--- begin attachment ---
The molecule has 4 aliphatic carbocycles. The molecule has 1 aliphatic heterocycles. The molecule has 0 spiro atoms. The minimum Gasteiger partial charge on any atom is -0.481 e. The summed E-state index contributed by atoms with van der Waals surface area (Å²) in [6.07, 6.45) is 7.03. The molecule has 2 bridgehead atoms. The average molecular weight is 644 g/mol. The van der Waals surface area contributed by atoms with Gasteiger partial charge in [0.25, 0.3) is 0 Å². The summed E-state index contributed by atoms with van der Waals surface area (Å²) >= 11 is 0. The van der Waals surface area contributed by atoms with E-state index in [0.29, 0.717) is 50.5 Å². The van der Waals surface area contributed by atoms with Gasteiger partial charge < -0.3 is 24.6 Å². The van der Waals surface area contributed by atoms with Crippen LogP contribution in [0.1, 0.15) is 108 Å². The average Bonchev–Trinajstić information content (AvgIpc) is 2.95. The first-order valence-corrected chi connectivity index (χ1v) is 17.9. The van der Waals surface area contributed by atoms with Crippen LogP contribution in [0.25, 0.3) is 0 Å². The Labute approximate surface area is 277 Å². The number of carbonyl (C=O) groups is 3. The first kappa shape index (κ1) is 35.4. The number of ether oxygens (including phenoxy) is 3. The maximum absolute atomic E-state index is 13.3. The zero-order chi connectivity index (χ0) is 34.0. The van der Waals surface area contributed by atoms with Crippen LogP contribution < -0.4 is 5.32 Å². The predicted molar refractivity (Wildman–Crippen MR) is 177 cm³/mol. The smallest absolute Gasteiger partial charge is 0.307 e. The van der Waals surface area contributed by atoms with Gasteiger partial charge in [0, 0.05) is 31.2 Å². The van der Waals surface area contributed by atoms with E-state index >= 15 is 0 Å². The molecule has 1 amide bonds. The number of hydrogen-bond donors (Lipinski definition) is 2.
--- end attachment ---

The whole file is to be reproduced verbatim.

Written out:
The molecule has 4 aliphatic carbocycles. The molecule has 1 aliphatic heterocycles. The molecule has 0 spiro atoms. The minimum Gasteiger partial charge on any atom is -0.481 e. The summed E-state index contributed by atoms with van der Waals surface area (Å²) in [6.07, 6.45) is 7.03. The molecule has 2 bridgehead atoms. The average molecular weight is 644 g/mol. The van der Waals surface area contributed by atoms with Gasteiger partial charge in [0.25, 0.3) is 0 Å². The summed E-state index contributed by atoms with van der Waals surface area (Å²) >= 11 is 0. The van der Waals surface area contributed by atoms with E-state index in [0.29, 0.717) is 50.5 Å². The van der Waals surface area contributed by atoms with Gasteiger partial charge < -0.3 is 24.6 Å². The van der Waals surface area contributed by atoms with Crippen LogP contribution in [0.1, 0.15) is 108 Å². The average Bonchev–Trinajstić information content (AvgIpc) is 2.95. The first-order valence-corrected chi connectivity index (χ1v) is 17.9. The van der Waals surface area contributed by atoms with Crippen LogP contribution in [0.25, 0.3) is 0 Å². The Labute approximate surface area is 277 Å². The number of carbonyl (C=O) groups is 3. The first kappa shape index (κ1) is 35.4. The number of ether oxygens (including phenoxy) is 3. The maximum absolute atomic E-state index is 13.3. The zero-order chi connectivity index (χ0) is 34.0. The van der Waals surface area contributed by atoms with Crippen LogP contribution < -0.4 is 5.32 Å². The predicted molar refractivity (Wildman–Crippen MR) is 177 cm³/mol. The smallest absolute Gasteiger partial charge is 0.307 e. The van der Waals surface area contributed by atoms with Gasteiger partial charge in [0, 0.05) is 31.2 Å². The van der Waals surface area contributed by atoms with E-state index >= 15 is 0 Å². The molecule has 1 amide bonds. The number of hydrogen-bond donors (Lipinski definition) is 2.